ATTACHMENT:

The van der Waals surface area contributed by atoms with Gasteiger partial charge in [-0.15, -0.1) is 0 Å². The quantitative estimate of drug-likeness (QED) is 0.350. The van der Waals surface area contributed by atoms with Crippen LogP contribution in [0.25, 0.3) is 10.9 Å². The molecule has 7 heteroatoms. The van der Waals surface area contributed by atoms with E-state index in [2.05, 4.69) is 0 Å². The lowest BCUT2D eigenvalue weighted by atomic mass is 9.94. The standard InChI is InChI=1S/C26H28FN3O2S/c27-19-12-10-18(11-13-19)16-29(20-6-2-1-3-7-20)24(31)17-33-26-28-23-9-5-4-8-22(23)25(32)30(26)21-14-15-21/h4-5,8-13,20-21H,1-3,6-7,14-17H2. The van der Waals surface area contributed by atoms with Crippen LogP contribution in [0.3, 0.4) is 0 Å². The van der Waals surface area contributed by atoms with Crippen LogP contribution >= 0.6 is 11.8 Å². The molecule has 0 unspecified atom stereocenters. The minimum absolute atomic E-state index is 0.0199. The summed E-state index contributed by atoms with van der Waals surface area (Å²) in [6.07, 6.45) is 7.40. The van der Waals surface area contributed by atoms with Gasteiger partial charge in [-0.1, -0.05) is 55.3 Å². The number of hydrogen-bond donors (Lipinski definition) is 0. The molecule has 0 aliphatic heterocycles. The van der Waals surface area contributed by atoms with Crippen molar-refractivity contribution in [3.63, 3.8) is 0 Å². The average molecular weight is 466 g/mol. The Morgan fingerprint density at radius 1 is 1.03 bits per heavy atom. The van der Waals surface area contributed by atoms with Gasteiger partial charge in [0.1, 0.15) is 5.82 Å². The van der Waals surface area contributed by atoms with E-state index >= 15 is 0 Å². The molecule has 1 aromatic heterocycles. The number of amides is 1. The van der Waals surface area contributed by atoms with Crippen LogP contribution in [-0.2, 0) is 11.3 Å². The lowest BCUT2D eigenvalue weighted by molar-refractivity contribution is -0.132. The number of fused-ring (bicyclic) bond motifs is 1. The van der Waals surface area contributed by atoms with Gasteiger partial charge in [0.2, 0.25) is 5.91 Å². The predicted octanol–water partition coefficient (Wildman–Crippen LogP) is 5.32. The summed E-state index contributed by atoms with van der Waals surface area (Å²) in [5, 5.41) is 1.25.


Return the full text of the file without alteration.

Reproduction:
The van der Waals surface area contributed by atoms with Gasteiger partial charge in [-0.15, -0.1) is 0 Å². The quantitative estimate of drug-likeness (QED) is 0.350. The van der Waals surface area contributed by atoms with Crippen LogP contribution in [0.25, 0.3) is 10.9 Å². The molecule has 7 heteroatoms. The van der Waals surface area contributed by atoms with E-state index in [2.05, 4.69) is 0 Å². The lowest BCUT2D eigenvalue weighted by atomic mass is 9.94. The standard InChI is InChI=1S/C26H28FN3O2S/c27-19-12-10-18(11-13-19)16-29(20-6-2-1-3-7-20)24(31)17-33-26-28-23-9-5-4-8-22(23)25(32)30(26)21-14-15-21/h4-5,8-13,20-21H,1-3,6-7,14-17H2. The van der Waals surface area contributed by atoms with Crippen LogP contribution in [0.3, 0.4) is 0 Å². The van der Waals surface area contributed by atoms with Crippen LogP contribution >= 0.6 is 11.8 Å². The molecule has 0 unspecified atom stereocenters. The minimum absolute atomic E-state index is 0.0199. The summed E-state index contributed by atoms with van der Waals surface area (Å²) in [6.07, 6.45) is 7.40. The van der Waals surface area contributed by atoms with Gasteiger partial charge in [-0.1, -0.05) is 55.3 Å². The number of hydrogen-bond donors (Lipinski definition) is 0. The molecule has 0 aliphatic heterocycles. The van der Waals surface area contributed by atoms with Crippen molar-refractivity contribution in [3.63, 3.8) is 0 Å². The average molecular weight is 466 g/mol. The Morgan fingerprint density at radius 1 is 1.03 bits per heavy atom. The van der Waals surface area contributed by atoms with Gasteiger partial charge in [0.1, 0.15) is 5.82 Å². The van der Waals surface area contributed by atoms with E-state index >= 15 is 0 Å². The molecule has 1 aromatic heterocycles. The number of amides is 1. The van der Waals surface area contributed by atoms with Crippen LogP contribution in [-0.2, 0) is 11.3 Å². The lowest BCUT2D eigenvalue weighted by molar-refractivity contribution is -0.132. The number of fused-ring (bicyclic) bond motifs is 1. The van der Waals surface area contributed by atoms with Gasteiger partial charge in [0.2, 0.25) is 5.91 Å². The predicted octanol–water partition coefficient (Wildman–Crippen LogP) is 5.32. The summed E-state index contributed by atoms with van der Waals surface area (Å²) in [5, 5.41) is 1.25.